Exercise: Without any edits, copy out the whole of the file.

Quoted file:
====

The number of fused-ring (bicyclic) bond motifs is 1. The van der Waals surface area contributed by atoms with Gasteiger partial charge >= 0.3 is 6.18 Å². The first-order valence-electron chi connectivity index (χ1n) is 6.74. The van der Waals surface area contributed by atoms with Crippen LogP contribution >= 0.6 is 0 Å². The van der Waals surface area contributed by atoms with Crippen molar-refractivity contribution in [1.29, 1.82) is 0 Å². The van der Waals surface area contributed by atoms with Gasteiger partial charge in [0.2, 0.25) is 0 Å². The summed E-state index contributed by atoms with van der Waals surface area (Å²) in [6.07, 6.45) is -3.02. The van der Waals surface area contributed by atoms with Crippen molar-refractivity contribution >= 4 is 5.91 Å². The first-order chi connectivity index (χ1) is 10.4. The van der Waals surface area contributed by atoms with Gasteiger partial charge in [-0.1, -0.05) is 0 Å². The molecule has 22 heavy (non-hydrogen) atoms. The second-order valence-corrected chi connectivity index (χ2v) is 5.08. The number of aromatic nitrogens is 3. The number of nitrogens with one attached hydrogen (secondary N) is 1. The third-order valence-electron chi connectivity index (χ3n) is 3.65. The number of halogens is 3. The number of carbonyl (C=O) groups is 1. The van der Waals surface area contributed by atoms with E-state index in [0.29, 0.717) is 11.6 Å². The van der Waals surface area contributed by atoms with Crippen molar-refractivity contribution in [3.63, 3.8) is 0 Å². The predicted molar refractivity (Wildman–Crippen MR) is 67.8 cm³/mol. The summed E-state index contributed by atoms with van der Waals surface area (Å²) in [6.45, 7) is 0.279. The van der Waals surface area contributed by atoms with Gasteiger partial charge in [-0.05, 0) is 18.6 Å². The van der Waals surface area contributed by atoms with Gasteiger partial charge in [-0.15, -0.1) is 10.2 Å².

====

The number of fused-ring (bicyclic) bond motifs is 1. The van der Waals surface area contributed by atoms with Gasteiger partial charge >= 0.3 is 6.18 Å². The first-order valence-electron chi connectivity index (χ1n) is 6.74. The van der Waals surface area contributed by atoms with Crippen LogP contribution >= 0.6 is 0 Å². The van der Waals surface area contributed by atoms with Crippen molar-refractivity contribution in [1.29, 1.82) is 0 Å². The van der Waals surface area contributed by atoms with Gasteiger partial charge in [0.2, 0.25) is 0 Å². The summed E-state index contributed by atoms with van der Waals surface area (Å²) in [6.07, 6.45) is -3.02. The van der Waals surface area contributed by atoms with Crippen molar-refractivity contribution >= 4 is 5.91 Å². The first-order chi connectivity index (χ1) is 10.4. The van der Waals surface area contributed by atoms with Gasteiger partial charge in [-0.1, -0.05) is 0 Å². The molecule has 22 heavy (non-hydrogen) atoms. The second-order valence-corrected chi connectivity index (χ2v) is 5.08. The number of aromatic nitrogens is 3. The number of nitrogens with one attached hydrogen (secondary N) is 1. The third-order valence-electron chi connectivity index (χ3n) is 3.65. The number of halogens is 3. The number of carbonyl (C=O) groups is 1. The van der Waals surface area contributed by atoms with E-state index in [0.29, 0.717) is 11.6 Å². The van der Waals surface area contributed by atoms with Crippen molar-refractivity contribution in [3.63, 3.8) is 0 Å². The predicted molar refractivity (Wildman–Crippen MR) is 67.8 cm³/mol. The summed E-state index contributed by atoms with van der Waals surface area (Å²) in [6.45, 7) is 0.279. The van der Waals surface area contributed by atoms with Gasteiger partial charge in [-0.05, 0) is 18.6 Å². The van der Waals surface area contributed by atoms with Gasteiger partial charge in [-0.15, -0.1) is 10.2 Å².